Hamza: Book Review – Khaled Housseini’s The Kite Runner

Many Khaled Housseini fans say this is his best work yet. I don’t quite agree but I can assure you this is an exceptional book.

It’s a tale of Amir, a morally-conflicted young Afghan boy, born with a silver spoon, and his experiences on one hand with his demanding father whom he loved dearly and on the other hand, his young, brave and tolerant friend Hassan.

The novel was set in the US and Afghanistan. The tale depicts Afghanistan — from her glory days of peace, harmony and the no-longer-popular kite running sport where hoards of people gathered to fly, watch and “fight” kites; to the days of pain, poverty, anger and war resulting from the invasion of Russia and sets at the rise of the Mujahedeen and the Taliban. Also, one could sense how devastating it must be for refugees to rebuild their lives after so many years of clueless gathering.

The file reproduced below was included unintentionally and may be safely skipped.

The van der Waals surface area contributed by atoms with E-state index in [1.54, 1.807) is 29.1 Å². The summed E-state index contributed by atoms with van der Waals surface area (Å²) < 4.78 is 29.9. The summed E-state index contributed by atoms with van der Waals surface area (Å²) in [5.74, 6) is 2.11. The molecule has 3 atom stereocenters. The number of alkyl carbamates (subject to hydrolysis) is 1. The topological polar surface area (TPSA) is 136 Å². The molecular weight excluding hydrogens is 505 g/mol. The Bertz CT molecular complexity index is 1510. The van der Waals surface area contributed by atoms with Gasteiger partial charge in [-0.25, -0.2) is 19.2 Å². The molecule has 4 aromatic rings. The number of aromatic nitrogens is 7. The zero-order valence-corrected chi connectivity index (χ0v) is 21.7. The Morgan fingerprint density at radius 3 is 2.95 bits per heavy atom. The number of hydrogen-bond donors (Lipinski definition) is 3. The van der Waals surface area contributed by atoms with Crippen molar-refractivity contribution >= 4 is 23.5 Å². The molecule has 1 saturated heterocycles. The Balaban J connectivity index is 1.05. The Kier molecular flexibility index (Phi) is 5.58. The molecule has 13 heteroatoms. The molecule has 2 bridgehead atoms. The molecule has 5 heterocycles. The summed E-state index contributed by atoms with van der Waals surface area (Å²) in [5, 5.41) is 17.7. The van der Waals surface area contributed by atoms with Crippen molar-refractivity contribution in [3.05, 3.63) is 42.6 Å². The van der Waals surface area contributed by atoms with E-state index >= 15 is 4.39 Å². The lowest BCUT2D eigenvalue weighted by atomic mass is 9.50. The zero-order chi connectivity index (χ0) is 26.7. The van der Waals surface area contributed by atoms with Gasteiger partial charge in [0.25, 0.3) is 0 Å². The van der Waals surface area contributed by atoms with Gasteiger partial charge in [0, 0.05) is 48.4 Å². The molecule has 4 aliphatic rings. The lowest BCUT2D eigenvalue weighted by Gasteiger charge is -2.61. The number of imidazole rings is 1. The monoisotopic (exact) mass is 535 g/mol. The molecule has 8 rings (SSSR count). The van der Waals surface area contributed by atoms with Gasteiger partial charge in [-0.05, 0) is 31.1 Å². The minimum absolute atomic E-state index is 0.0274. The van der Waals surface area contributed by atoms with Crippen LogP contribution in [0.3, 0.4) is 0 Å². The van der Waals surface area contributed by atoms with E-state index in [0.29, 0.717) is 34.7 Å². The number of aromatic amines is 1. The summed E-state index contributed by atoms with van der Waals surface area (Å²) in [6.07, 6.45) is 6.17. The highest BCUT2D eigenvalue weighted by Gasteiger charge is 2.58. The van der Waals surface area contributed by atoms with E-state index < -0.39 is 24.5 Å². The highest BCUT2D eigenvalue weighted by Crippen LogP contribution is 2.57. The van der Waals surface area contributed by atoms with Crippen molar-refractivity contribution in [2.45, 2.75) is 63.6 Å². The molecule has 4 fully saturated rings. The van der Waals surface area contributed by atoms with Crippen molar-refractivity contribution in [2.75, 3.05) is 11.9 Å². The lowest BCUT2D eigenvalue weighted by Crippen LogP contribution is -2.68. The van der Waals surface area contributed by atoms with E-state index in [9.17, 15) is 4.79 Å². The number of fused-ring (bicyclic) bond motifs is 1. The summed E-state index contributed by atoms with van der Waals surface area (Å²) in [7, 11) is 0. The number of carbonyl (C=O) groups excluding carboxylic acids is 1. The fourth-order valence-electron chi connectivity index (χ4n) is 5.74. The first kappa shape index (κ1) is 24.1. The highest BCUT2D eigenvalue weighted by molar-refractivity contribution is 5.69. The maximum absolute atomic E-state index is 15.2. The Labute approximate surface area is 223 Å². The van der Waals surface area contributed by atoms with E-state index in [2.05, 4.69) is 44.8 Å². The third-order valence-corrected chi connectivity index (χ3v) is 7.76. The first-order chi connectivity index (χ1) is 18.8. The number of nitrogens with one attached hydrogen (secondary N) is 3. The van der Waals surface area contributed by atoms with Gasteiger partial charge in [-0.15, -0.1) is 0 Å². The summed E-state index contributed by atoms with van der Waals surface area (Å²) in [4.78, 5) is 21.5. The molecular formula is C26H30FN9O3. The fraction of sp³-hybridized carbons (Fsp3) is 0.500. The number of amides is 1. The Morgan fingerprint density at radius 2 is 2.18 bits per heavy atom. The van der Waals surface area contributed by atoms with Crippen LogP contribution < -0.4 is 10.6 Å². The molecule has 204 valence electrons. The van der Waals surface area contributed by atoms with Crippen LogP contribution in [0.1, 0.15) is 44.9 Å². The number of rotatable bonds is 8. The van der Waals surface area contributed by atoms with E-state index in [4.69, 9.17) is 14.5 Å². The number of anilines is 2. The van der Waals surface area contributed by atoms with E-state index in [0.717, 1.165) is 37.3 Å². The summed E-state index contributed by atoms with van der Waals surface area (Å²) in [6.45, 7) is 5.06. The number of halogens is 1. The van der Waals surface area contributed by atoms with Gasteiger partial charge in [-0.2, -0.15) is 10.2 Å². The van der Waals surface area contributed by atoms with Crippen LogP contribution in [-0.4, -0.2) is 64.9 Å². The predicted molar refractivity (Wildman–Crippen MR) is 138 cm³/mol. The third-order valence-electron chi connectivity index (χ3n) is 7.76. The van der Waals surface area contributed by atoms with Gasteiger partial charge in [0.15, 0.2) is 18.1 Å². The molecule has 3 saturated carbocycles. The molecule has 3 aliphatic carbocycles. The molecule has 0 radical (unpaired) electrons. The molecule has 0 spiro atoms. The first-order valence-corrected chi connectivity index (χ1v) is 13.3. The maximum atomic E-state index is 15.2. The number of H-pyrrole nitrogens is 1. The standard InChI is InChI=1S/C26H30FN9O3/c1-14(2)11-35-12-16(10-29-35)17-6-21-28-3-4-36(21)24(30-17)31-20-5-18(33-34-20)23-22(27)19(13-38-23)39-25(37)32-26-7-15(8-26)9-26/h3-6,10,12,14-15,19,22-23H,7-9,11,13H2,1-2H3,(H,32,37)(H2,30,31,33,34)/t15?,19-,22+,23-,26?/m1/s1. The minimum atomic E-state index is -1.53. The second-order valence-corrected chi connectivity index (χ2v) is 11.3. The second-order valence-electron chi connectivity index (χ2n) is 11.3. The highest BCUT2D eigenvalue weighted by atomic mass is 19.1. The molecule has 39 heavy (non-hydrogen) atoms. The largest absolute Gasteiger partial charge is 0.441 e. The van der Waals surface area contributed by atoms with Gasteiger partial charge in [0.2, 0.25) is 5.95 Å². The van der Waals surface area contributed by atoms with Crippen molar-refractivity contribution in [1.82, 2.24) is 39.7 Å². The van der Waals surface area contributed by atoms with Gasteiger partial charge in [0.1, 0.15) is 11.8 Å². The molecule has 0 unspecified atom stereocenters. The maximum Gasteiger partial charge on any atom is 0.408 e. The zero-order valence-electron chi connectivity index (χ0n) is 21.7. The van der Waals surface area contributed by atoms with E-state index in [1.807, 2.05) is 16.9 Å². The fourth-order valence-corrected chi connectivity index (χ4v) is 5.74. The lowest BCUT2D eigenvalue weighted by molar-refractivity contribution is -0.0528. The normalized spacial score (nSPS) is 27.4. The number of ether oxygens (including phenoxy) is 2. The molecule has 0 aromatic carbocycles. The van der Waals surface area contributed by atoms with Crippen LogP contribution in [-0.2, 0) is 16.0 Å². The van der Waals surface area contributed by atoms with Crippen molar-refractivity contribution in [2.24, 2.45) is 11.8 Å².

The Kite Runner contains several razor-sharp plot twists, seasoned with Khaled Housseini-esque honey-sweet, almost poetic writings and thought-provoking dialogues. As also in “And the mountains echoed”, Afghan culture was portrayed and their views on Arabs, life, family, marriage and religion as a whole can be perceived in this beautiful piece of literature.
On a scale of 1–10, I’ll give it an 8.5

“ For you, a thousand times…”

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